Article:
Margaret Whiting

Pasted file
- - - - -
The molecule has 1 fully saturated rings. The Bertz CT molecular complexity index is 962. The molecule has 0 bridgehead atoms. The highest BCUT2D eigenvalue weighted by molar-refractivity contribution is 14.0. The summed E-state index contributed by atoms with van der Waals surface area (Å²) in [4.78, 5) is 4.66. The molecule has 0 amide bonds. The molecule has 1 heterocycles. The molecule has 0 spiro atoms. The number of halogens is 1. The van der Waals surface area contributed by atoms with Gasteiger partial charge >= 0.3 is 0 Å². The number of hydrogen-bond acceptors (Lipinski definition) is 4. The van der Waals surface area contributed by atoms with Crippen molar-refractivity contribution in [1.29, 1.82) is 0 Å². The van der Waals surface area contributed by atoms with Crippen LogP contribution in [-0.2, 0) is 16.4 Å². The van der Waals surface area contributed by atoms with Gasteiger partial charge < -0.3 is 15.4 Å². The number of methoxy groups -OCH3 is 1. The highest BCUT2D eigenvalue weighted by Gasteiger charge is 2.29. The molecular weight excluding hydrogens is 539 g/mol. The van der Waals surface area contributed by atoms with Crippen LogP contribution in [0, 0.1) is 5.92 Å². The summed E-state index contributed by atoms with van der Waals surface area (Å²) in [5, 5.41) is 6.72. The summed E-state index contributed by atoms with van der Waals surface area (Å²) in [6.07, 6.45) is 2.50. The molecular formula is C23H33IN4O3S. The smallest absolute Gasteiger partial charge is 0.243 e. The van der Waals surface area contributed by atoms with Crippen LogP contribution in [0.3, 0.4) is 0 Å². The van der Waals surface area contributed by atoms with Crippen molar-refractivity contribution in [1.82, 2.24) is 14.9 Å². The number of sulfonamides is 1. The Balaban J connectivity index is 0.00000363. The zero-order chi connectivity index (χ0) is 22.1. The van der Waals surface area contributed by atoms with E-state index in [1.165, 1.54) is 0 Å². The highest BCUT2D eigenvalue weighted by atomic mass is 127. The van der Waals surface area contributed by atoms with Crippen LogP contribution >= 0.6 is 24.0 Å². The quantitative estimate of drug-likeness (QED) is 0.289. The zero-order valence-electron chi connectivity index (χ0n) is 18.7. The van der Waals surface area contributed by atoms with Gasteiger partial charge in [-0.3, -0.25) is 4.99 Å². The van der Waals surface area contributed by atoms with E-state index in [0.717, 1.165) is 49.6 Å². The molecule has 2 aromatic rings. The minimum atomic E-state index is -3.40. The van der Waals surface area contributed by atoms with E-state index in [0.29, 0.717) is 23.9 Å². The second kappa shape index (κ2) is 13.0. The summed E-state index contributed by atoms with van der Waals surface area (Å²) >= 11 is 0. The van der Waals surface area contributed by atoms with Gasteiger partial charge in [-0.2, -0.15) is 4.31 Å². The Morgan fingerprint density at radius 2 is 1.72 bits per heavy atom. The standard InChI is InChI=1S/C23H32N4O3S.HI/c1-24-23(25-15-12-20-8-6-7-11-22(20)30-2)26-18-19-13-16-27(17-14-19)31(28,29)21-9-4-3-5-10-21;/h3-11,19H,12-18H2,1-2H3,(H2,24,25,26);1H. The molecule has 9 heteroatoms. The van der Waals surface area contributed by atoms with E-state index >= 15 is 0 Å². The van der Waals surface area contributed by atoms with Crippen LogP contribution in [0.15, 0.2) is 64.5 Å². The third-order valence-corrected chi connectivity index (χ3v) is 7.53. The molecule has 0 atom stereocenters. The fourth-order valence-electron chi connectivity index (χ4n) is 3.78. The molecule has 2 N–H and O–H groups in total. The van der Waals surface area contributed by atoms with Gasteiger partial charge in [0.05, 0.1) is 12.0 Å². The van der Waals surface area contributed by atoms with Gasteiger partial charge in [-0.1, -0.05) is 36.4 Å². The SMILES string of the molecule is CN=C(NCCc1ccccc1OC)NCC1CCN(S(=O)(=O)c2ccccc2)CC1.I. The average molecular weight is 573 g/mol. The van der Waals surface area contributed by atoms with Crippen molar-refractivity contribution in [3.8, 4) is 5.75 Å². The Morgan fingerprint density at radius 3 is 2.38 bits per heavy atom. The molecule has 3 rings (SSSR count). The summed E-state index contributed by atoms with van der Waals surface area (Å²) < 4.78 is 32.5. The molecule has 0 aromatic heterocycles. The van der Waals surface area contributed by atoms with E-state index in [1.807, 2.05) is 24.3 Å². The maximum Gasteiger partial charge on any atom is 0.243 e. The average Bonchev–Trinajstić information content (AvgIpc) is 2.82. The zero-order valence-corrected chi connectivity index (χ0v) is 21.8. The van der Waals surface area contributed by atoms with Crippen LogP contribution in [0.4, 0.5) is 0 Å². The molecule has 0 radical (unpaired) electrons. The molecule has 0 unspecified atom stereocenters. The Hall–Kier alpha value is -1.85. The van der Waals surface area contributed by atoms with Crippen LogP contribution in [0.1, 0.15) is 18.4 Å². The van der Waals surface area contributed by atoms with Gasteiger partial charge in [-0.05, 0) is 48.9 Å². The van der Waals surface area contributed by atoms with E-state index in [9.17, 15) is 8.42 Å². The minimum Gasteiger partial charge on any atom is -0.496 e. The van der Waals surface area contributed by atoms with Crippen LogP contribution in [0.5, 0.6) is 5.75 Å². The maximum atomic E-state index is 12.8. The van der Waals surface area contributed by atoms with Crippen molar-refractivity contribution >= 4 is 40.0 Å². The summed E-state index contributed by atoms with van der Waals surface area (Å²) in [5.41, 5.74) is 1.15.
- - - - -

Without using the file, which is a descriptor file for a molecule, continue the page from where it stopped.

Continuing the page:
Margaret Whiting (July 22, 1924 – January 10, 2011) was a singer of American popular music who first made her reputation during the 1940s and 1950s. In her childhood, Whiting’s singing ability had already been noticed, and at the age of only seven she sang for singer-lyricist Johnny Mercer, with whom her father had collaborated on some popular songs (“Too Marvelous for Words”). In 1942, Mercer co-founded Capitol Records and signed Margaret to one of Capitol’s first recording contracts. Whiting co-starred on the 15-minute musical programs The Jack Smith Show and Club Fifteen. She also was a vocalist on The Eddie Cantor Show and was in the cast of The Philip Morris Follies of 1946 and The Railroad Hour. Additionally, she was hostess on the Spotlight Revue, and a featured singer on the transcribed Barry Wood Show. She also appeared in the part of a young Sophie Tucker, in the Lux Radio Theater production “No Time For Heartaches”.